The Princeton Longevity Center Medical News
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The Missing Ingredient For Weight Loss
By: David Fein, MD
The airwaves and the internet promote an unending stream of miracle weight-loss treatments. From the miracle “science” of glycemic index to jiggling weights that do all the work while you just stand there holding them, we are all searching for a better, easier way to lose weight. And if any of these really worked in the long term there wouldn’t be any overweight people by now.
It turns out that you already have one of the most effective tools for controlling your weight. Virtually every one of us has one. Some of us have more than one. We use it every almost every day. And the more you use it, the easier it may be to control your weight. The problem is: many of us just don’t use it enough.
It’s your pillow.
Researchers have known for years that there is a direct connection between sleep and weight gain. .People who are sleep-deprived tend to gain weight. With a newly published researched, the evidence has become even worse The study, in the Annals of Internal Medicine, shows that people who diet but don’t get enough sleep may lose weight but it is not fat that they are losing.
It seems counter-intuitive at first. We usually associate sleeping more with being inactive and burning fewer calories. We constantly hear that exercise is important to increasing your calorie burn and losing weight. Finding time to exercise is a challenge for many of us in today’s multi-tasking, hectic lifestyle. So our sleep becomes the time bank. If you’re working all day and have no time for physical activity you don’t think about changing your work schedule. You just get up a bit earlier so you can cram in some exercise before work.
The problem is that there appears to be a connection between the amount of your sleep and the levels of many hormones, including the ones that may control appetite. Two hormones seem to be particularly important. They are Ghrelin, which is responsible for feelings of hunger, and Leptin, which tells the brain when it’s time to stop eating.
Sleep deprivation increases the production of Ghrelin and stimulates the appetite. At the same time, it lowers the level of Leptin and makes you feel like you have not had enough to eat. The end result is that when you don’t sleep enough you feel hungry even when you have had enough to eat and shouldn’t be craving more food. These hormones, and others affected by sleep, may also have a role in whether your body burns fat for calories or uses other sources.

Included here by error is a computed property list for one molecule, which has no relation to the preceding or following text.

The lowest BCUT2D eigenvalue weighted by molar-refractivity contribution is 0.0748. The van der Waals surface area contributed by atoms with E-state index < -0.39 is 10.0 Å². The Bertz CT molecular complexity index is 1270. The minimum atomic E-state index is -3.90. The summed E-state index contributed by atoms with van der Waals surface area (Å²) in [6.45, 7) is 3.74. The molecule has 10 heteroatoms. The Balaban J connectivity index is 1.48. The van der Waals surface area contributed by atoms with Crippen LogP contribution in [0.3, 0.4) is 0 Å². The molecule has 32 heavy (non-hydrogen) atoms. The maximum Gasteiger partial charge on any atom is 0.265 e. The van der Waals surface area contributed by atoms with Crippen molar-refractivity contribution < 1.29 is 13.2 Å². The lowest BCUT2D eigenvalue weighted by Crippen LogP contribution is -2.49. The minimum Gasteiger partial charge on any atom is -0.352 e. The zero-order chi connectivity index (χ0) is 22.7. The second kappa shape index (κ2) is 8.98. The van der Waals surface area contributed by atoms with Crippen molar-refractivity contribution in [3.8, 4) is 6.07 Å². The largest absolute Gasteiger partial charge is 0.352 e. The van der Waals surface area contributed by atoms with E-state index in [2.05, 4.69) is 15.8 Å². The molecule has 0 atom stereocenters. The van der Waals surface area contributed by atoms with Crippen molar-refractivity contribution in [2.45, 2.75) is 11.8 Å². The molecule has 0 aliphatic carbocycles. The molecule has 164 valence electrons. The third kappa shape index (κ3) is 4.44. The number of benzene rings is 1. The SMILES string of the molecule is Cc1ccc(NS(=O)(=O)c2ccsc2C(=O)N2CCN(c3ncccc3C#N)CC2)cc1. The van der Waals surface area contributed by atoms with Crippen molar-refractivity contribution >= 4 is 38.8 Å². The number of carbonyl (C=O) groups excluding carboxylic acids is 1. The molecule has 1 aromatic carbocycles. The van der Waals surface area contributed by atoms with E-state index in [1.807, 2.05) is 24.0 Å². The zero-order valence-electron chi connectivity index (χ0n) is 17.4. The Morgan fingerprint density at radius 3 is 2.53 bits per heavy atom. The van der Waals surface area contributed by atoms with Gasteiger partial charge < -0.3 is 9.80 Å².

A study published in 2005 followed 8,000 adults for several years. Sleeping less than 7 hours per night was correlated with a greater risk of weight gain and obesity. The risk increased for each hour of lost sleep.
In a more recent study published in the Journal of Clinical Nutrition researchers measured the food intake in two groups of men to see if it varied according to their sleep schedule. In one group the study subjects slept for 8 hours and in the other group they slept for only 4 hours per night. When the men slept less they consumed more than 500 extra calories per day compared with their intake after 8 hours of sleep. To put that in perspective, adding 500 calories per day to your diet would be expected to increase your weight by about 50 lbs in just one year. Other studies have not shown such a dramatic effect on weight gain but the trend across the studies is clear. Lack of sleep leads to increased hunger and higher calorie intake.
The latest research adds a new wrinkle to the problem. The researchers followed 10 overweight subjects who were on a calorie-restricted diet. Half the group got about 8 hours of sleep per night and the other half only got about 5 hours per night. All the participants in the study lost weight. The surprise was that the weight loss in the sleep-deprived group turned out to be due to loss of muscle mass, not fat. The weight loss in the people who got more sleep was from fat loss.
Most people assume that when they see their weight go down that they are losing fat. In fact, your bathroom scale does not differentiate between fat loss and muscle loss. Specialized tests to measure body composition are needed to detect the difference. It is possible that the hormonal changes associated with insufficient sleep cause the body to use muscle as a calorie source instead of fat. This study only followed a small number of subjects for a very short period of time. So these results should be considered preliminary. If subsequent studies are able to duplicate this result it will have significant implications.
These results don’t mean that you can sleep your way back to your high school weight. But, it does mean that you very likely can make your efforts at controlling your weight more effective and healthier by ensuring that you get sufficient sleep.
Most of use need between 7 to 9 hours of sleep per night. You’re actual need may be more or less than that amount. One way to tell how much sleep you need is to try letting your body sleep as much as it wants for a period of several days, such as when you are on vacation. Eventually, you should find yourself waking up after a consistent number of hours. Once you have determined how much sleep you really need, the next step is to work out a routine that allows you to get that much sleep.
Instead of thinking of your sleep time as your “time bank” from which you can borrow time for other activities, make getting enough sleep as much as priority as eating well and getting exercise if you want to be successful in staying well and keeping your weight under control.